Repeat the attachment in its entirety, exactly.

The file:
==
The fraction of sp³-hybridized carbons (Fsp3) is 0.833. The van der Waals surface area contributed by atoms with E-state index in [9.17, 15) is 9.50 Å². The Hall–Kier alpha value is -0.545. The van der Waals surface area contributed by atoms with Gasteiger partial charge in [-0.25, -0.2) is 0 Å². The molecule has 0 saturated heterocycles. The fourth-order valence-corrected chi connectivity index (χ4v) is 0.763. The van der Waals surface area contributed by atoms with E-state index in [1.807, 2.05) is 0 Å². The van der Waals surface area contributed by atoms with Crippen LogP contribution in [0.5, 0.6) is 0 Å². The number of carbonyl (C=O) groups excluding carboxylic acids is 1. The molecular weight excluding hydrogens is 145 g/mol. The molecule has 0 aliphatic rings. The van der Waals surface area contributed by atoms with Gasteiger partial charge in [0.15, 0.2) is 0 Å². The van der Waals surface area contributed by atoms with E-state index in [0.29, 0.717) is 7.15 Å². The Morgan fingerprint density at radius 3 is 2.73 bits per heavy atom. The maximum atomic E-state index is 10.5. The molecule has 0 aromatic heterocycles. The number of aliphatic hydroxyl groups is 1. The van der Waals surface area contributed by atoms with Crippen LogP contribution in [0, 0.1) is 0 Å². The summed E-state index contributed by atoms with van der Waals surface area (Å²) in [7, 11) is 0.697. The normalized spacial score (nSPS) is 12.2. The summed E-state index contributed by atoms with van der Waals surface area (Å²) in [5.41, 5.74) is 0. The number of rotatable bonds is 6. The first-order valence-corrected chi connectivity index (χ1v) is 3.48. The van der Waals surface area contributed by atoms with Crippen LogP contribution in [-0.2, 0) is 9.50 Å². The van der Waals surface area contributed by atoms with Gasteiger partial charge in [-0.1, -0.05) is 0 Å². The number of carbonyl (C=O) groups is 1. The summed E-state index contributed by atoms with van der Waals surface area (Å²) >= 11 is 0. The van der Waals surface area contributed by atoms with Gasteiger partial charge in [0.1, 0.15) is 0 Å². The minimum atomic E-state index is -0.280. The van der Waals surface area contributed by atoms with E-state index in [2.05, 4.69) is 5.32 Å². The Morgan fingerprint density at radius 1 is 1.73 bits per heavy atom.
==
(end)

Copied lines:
The fraction of sp³-hybridized carbons (Fsp3) is 0.833. The van der Waals surface area contributed by atoms with E-state index in [9.17, 15) is 9.50 Å². The Hall–Kier alpha value is -0.545. The van der Waals surface area contributed by atoms with Gasteiger partial charge in [-0.25, -0.2) is 0 Å². The molecule has 0 saturated heterocycles. The fourth-order valence-corrected chi connectivity index (χ4v) is 0.763. The van der Waals surface area contributed by atoms with E-state index in [1.807, 2.05) is 0 Å². The van der Waals surface area contributed by atoms with Crippen LogP contribution in [0.5, 0.6) is 0 Å². The number of carbonyl (C=O) groups excluding carboxylic acids is 1. The molecular weight excluding hydrogens is 145 g/mol. The molecule has 0 aliphatic rings. The van der Waals surface area contributed by atoms with Gasteiger partial charge in [0.15, 0.2) is 0 Å². The van der Waals surface area contributed by atoms with E-state index in [0.29, 0.717) is 7.15 Å². The Morgan fingerprint density at radius 3 is 2.73 bits per heavy atom. The maximum atomic E-state index is 10.5. The molecule has 0 aromatic heterocycles. The number of aliphatic hydroxyl groups is 1. The van der Waals surface area contributed by atoms with Crippen LogP contribution in [0, 0.1) is 0 Å². The summed E-state index contributed by atoms with van der Waals surface area (Å²) in [7, 11) is 0.697. The normalized spacial score (nSPS) is 12.2. The summed E-state index contributed by atoms with van der Waals surface area (Å²) in [5.41, 5.74) is 0. The number of rotatable bonds is 6. The first-order valence-corrected chi connectivity index (χ1v) is 3.48. The van der Waals surface area contributed by atoms with Crippen LogP contribution in [-0.2, 0) is 9.50 Å². The van der Waals surface area contributed by atoms with Gasteiger partial charge in [-0.1, -0.05) is 0 Å². The number of carbonyl (C=O) groups is 1. The summed E-state index contributed by atoms with van der Waals surface area (Å²) >= 11 is 0. The van der Waals surface area contributed by atoms with Gasteiger partial charge in [0.1, 0.15) is 0 Å². The minimum atomic E-state index is -0.280. The van der Waals surface area contributed by atoms with E-state index in [2.05, 4.69) is 5.32 Å². The Morgan fingerprint density at radius 1 is 1.73 bits per heavy atom.